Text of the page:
Tips and Ideas for a Fun, Sensory-Friendly Halloween10/15/2020 By Juliana Vazquez-Solis
With Halloween soon approaching, you may wonder, what are some interactive and sensory-friendly games my child can do for Halloween this year? How can I make this an exciting experience for my child?
It can be difficult to find fun and engaging activities for children with autism, especially for a holiday such as Halloween when everything is creepy and spooky!
At AIM Clinics, we are always looking for ways to help families during potentially tricky times like these and below you will find some great tips to help engage your child during Halloween, as well as some fun ideas for sensory-friendly games!
1. Consider your child’s interests.
Does your child like to bowl or play golf? Do they like slime? Do they like to play bingo, tic-tac-toe or scavenger hunts? Do they like to draw, color or paint? Instead of carving a pumpkin, you can decorate it with stickers and fun items or even paint it! By thinking about and incorporating your child’s interests, you will be able to find games that they will enjoy and happily participate in.
2. Know your child’s sensory triggers.
When choosing a game to play, be aware of the things your child likes and does not like. Your child might be sensitive to loud sounds, food textures or might be triggered by tactile textures, such as pumpkin pulp. Considering your child’s sensory processing triggers will help them enjoy their Halloween celebration.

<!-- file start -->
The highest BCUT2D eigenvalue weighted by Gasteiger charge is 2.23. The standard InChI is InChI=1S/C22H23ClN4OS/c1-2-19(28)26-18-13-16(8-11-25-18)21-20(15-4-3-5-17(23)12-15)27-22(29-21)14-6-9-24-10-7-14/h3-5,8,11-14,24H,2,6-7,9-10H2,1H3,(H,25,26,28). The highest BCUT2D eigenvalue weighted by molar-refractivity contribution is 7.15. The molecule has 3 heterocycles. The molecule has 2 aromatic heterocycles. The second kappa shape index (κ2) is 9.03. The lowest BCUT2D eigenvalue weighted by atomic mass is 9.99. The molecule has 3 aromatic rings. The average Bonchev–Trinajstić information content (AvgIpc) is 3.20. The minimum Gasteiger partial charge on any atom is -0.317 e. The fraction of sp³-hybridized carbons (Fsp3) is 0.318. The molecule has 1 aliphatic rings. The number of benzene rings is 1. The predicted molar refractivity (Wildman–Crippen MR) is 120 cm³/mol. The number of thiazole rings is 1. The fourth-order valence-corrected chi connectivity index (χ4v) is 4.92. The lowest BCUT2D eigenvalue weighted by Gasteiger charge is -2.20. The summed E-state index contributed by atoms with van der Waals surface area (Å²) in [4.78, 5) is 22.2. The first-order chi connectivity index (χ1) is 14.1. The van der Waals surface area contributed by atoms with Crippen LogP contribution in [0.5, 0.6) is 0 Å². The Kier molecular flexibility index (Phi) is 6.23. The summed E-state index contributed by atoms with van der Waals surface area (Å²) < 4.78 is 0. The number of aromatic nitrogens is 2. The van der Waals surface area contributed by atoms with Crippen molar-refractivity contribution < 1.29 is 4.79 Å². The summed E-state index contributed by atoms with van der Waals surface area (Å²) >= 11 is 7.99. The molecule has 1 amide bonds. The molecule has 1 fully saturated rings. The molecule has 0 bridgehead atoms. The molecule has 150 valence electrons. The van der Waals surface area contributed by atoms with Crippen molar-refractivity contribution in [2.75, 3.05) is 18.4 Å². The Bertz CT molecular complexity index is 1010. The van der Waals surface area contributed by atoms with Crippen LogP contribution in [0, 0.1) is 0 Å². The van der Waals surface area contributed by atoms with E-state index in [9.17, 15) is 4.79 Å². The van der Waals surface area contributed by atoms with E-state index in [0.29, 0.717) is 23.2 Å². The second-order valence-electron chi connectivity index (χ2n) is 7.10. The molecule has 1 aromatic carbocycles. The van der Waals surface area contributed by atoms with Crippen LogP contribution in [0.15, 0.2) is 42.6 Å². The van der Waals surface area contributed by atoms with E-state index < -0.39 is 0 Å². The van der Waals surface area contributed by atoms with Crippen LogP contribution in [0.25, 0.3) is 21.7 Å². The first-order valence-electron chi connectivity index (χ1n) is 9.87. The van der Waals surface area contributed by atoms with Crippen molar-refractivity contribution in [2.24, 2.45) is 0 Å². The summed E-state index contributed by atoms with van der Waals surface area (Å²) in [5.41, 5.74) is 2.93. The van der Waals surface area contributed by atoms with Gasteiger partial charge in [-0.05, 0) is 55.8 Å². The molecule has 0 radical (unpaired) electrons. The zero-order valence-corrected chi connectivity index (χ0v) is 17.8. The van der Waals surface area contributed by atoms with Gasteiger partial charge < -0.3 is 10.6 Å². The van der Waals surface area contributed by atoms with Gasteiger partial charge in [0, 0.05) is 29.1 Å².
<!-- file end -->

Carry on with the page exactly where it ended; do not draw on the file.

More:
3. Focus on their preferred sensory input.
Try to include your child’s preferred type of sensory input into games. For example, if you know your child likes to feel stuff, then you might want to try a game of who can make the creepiest slime! A guessing game of “What is in the Box?” filled with Halloween related items is another fun idea. If your child prefers more visual input, a Halloween game of Pictionary would definitely be a way to entertain your child!
4. Accept their choices.
If your child does not want to participate in a game, it’s okay! Do not try to force your child to play a game if they do not want to. You want your child to find the activity fun! It may take baby steps until they are fully comfortable to join in. Or, it may take more searching to find an activity that they will like, which is just fine!
As we know, children with autism may not always enjoy celebrating Halloween because of all the change and sensations that may come with it, like itchy costumes, big crowds of trick or treaters and loud parties.
Still, there are other ways in which you can help your child feel like a part of your Halloween celebration without missing out by creating some fun games and activities from the comfort of your own home.